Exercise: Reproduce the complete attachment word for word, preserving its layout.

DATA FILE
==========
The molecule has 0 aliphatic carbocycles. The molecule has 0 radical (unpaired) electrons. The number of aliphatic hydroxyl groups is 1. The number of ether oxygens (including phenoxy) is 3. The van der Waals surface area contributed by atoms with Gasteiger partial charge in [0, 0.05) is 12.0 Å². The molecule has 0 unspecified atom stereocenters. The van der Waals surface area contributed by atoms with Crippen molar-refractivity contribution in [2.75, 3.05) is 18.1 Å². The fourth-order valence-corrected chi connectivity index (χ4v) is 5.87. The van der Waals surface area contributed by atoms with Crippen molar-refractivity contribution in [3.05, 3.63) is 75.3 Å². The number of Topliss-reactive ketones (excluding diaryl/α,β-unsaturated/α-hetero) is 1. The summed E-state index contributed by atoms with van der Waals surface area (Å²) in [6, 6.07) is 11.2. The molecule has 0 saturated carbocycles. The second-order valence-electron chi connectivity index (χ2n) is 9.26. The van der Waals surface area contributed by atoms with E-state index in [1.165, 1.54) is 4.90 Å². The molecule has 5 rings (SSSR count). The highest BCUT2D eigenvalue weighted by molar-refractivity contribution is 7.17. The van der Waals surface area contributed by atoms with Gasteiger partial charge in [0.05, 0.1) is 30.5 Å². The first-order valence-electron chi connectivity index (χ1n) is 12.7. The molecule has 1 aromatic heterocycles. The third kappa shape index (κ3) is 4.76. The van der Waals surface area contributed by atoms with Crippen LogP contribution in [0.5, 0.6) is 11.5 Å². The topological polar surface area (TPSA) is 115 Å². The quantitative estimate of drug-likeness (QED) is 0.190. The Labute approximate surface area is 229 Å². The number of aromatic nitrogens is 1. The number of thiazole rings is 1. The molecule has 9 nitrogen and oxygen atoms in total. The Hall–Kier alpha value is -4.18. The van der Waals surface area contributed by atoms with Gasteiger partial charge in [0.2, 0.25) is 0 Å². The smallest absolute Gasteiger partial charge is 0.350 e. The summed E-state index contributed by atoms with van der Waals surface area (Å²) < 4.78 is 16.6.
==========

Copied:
The molecule has 0 aliphatic carbocycles. The molecule has 0 radical (unpaired) electrons. The number of aliphatic hydroxyl groups is 1. The number of ether oxygens (including phenoxy) is 3. The van der Waals surface area contributed by atoms with Gasteiger partial charge in [0, 0.05) is 12.0 Å². The molecule has 0 unspecified atom stereocenters. The van der Waals surface area contributed by atoms with Crippen molar-refractivity contribution in [2.75, 3.05) is 18.1 Å². The fourth-order valence-corrected chi connectivity index (χ4v) is 5.87. The van der Waals surface area contributed by atoms with Crippen molar-refractivity contribution in [3.05, 3.63) is 75.3 Å². The number of Topliss-reactive ketones (excluding diaryl/α,β-unsaturated/α-hetero) is 1. The summed E-state index contributed by atoms with van der Waals surface area (Å²) in [6, 6.07) is 11.2. The molecule has 0 saturated carbocycles. The second-order valence-electron chi connectivity index (χ2n) is 9.26. The van der Waals surface area contributed by atoms with E-state index in [1.165, 1.54) is 4.90 Å². The molecule has 5 rings (SSSR count). The highest BCUT2D eigenvalue weighted by molar-refractivity contribution is 7.17. The van der Waals surface area contributed by atoms with Gasteiger partial charge in [0.05, 0.1) is 30.5 Å². The first-order valence-electron chi connectivity index (χ1n) is 12.7. The molecule has 1 aromatic heterocycles. The third kappa shape index (κ3) is 4.76. The van der Waals surface area contributed by atoms with Crippen LogP contribution in [0.5, 0.6) is 11.5 Å². The topological polar surface area (TPSA) is 115 Å². The quantitative estimate of drug-likeness (QED) is 0.190. The Labute approximate surface area is 229 Å². The number of aromatic nitrogens is 1. The number of thiazole rings is 1. The molecule has 9 nitrogen and oxygen atoms in total. The Hall–Kier alpha value is -4.18. The van der Waals surface area contributed by atoms with Gasteiger partial charge in [0.2, 0.25) is 0 Å². The smallest absolute Gasteiger partial charge is 0.350 e. The summed E-state index contributed by atoms with van der Waals surface area (Å²) < 4.78 is 16.6.